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Pros And Cons Of Proposed Maine Woods National Park


This is a day to explore tensions between state and federal authority.


In today's program, we're hearing from a Western sheriff. He opposes federal efforts to control federal land.

INSKEEP: We also have the story of an Eastern forest. It's in Maine. And the man we're about to meet wants to give land to the federal government.

CHANG: He envisions a national monument. Maine residents question what that means for them. Here's Susan Sharon of Maine Public Radio.

SUSAN SHARON, BYLINE: First, a little history - the heart of the North Woods, about 3.5 million acres, remains the largest undeveloped territory east of the Rockies. This is the same continuousness of forest that captivated naturalist Henry David Thoreau 150 years ago. Still mostly uninhabited, it's a place that crawled with rugged lumberjacks armed with heavy axes, where logs by the millions were floated downriver to mill towns that sprung up out of the woods themselves.

LUCAS ST. CLAIR: This river is - it's so cool the way - the upper end in Matagamon - there's, like, giant waterfall after giant waterfall. And it's just this steep crashing river.

SHARON: Lucas St. Clair is motoring up a slower-moving section of the east branch of the Penobscot River, where the log drives have long since ended. St. Clair and his foundation, Elliotsville Plantation, Inc., have put in a public boat launch and built cabins and tent platforms nearby.

They own 90,000 acres of once-working forest that is still home to moose, lynx, deer and other wildlife. And they've offered to donate it to the federal government as a national monument with the hope that it is could someday win congressional approval to be a national park. Either way, St. Clair says there would be plenty for visitors to do.

ST. CLAIR: Biking, hiking, horseback riding, obviously cars along the loop road - and then on the east side of the east branch, we allow for hunting and for snowmobile riding. There's a couple ATV trails that are open now.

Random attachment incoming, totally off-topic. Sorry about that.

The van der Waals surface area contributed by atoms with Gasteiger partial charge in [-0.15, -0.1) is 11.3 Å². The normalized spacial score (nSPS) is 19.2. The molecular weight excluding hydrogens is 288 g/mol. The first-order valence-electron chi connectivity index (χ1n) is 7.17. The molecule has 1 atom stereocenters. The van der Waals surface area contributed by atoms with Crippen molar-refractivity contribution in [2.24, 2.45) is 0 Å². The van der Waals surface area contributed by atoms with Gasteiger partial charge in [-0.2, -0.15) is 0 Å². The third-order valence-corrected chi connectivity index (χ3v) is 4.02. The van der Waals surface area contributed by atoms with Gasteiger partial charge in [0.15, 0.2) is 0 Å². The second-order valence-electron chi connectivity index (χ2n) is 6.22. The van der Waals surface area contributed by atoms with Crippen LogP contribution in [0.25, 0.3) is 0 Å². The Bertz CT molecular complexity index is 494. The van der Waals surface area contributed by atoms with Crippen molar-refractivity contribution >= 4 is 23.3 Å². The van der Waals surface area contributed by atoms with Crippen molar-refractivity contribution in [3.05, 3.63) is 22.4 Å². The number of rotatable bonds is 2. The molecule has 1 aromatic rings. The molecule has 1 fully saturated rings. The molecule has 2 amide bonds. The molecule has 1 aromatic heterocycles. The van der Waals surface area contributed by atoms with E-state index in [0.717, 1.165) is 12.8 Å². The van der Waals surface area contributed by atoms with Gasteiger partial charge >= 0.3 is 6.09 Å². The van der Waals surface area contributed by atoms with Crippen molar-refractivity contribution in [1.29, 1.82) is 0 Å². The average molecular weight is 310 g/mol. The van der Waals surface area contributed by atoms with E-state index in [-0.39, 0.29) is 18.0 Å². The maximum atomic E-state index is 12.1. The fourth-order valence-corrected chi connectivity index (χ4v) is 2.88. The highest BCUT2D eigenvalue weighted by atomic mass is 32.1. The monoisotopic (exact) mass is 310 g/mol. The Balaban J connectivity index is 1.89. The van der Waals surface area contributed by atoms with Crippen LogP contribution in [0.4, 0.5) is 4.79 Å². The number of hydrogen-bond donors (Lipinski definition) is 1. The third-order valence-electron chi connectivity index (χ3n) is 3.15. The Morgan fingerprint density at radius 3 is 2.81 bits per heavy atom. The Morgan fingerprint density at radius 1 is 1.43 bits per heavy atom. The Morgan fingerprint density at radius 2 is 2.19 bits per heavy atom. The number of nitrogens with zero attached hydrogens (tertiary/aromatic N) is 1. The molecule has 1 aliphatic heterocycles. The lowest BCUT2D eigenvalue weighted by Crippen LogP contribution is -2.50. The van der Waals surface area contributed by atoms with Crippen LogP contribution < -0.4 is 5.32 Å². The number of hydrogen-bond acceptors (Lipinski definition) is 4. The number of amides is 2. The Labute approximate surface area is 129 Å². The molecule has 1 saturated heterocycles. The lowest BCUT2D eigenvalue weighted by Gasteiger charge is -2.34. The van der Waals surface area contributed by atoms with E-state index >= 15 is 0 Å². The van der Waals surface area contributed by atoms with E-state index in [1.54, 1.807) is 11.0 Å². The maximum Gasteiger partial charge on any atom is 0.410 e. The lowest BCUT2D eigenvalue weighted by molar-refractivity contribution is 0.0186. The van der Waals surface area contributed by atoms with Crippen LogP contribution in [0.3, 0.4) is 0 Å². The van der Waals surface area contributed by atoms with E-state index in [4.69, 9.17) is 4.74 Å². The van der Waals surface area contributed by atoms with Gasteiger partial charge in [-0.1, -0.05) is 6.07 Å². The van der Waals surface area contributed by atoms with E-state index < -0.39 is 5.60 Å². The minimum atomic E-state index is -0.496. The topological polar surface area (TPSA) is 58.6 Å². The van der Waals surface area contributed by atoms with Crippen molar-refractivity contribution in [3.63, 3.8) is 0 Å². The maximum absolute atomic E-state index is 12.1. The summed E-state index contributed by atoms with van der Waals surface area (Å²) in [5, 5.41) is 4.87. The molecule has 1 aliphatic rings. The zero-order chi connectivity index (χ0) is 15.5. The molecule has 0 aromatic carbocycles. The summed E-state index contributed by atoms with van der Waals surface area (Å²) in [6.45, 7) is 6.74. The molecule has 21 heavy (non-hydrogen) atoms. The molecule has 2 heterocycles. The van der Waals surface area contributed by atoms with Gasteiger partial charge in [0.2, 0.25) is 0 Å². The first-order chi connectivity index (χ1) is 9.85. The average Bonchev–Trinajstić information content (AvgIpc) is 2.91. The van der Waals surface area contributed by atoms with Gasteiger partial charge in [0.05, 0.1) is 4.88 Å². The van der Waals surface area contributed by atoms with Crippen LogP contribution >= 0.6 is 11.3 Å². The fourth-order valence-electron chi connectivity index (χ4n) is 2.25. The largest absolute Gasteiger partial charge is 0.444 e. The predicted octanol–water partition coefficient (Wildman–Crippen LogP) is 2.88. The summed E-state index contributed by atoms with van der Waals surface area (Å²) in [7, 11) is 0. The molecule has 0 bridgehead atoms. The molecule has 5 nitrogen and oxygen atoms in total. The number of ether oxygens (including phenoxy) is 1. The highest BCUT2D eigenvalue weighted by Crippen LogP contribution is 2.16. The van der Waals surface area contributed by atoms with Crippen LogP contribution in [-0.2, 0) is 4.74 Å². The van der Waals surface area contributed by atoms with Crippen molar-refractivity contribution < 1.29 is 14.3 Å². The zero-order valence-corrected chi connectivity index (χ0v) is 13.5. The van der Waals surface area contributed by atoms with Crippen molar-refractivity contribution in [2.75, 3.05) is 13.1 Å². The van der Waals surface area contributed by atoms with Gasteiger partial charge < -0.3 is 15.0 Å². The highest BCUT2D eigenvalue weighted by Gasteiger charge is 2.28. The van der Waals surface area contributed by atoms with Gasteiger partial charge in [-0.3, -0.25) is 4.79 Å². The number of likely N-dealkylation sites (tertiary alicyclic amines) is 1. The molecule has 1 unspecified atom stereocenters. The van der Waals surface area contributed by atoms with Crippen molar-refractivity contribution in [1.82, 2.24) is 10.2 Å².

SHARON: Polls show most Mainers support a national park. But there's still very strong opposition from local residents. They worry that a park will forever change their identity. And they resent not having a say in the matter. At a recent meeting with National Park Service Director Jonathan Jarvis, residents like Sam Houston made it clear that anything to do with the federal government is a nonstarter.

SAM HOUSTON: And a government park coming - not a national park, government park. They couldn't keep an ant farm running. We don't need them. Let the state run the things.

SHARON: Over the past two years, five paper mills in Maine have closed, putting hundreds of people out of work. Some think a monument or a park will make it impossible to revive the forest products industry.

There's also lingering distrust of St. Clair's mother, philanthropist and entrepreneur Roxanne Quimby. Quimby is the founder and former CEO of the personal care products company Burt's Bees. She used her fortune to buy the land in question and now sits on the board of the National Park Service Foundation.


UNIDENTIFIED MAN: I call this meeting to order - roll call.

SHARON: In the town of Millinocket, where the Great Northern Paper mill has been idled for more than a decade and most of the downtown is shuttered, Louis Pelletier is the only town councilor who's in favor of a national monument.

LOUIS PELLETIER: The economic condition is so bad in this town and has been for so long that we have to look at all ideas for improving our situation as long as they're legal.

SHARON: National Park Director Jarvis says studies show every dollar invested in a national park returns $4 to the local economy. That's one reason the local chamber of commerce supports the plan. Jarvis says he's taking all points of view under consideration before making a recommendation to the president. For NPR News, I'm Susan Sharon. Transcript provided by NPR, Copyright NPR.

Deputy News Director Susan Sharon is a reporter and editor whose on-air career in public radio began as a student at the University of Montana. Early on, she also worked in commercial television doing a variety of jobs. Susan first came to Maine Public Radio as a State House reporter whose reporting focused on politics, labor and the environment. More recently she's been covering corrections, social justice and human interest stories. Her work, which has been recognized by SPJ, SEJ, PRNDI and the National Academy of Television Arts and Sciences, has taken her all around the state — deep into the woods, to remote lakes and ponds, to farms and factories and to the Maine State Prison. Over the past two decades, she's contributed more than 100 stories to NPR.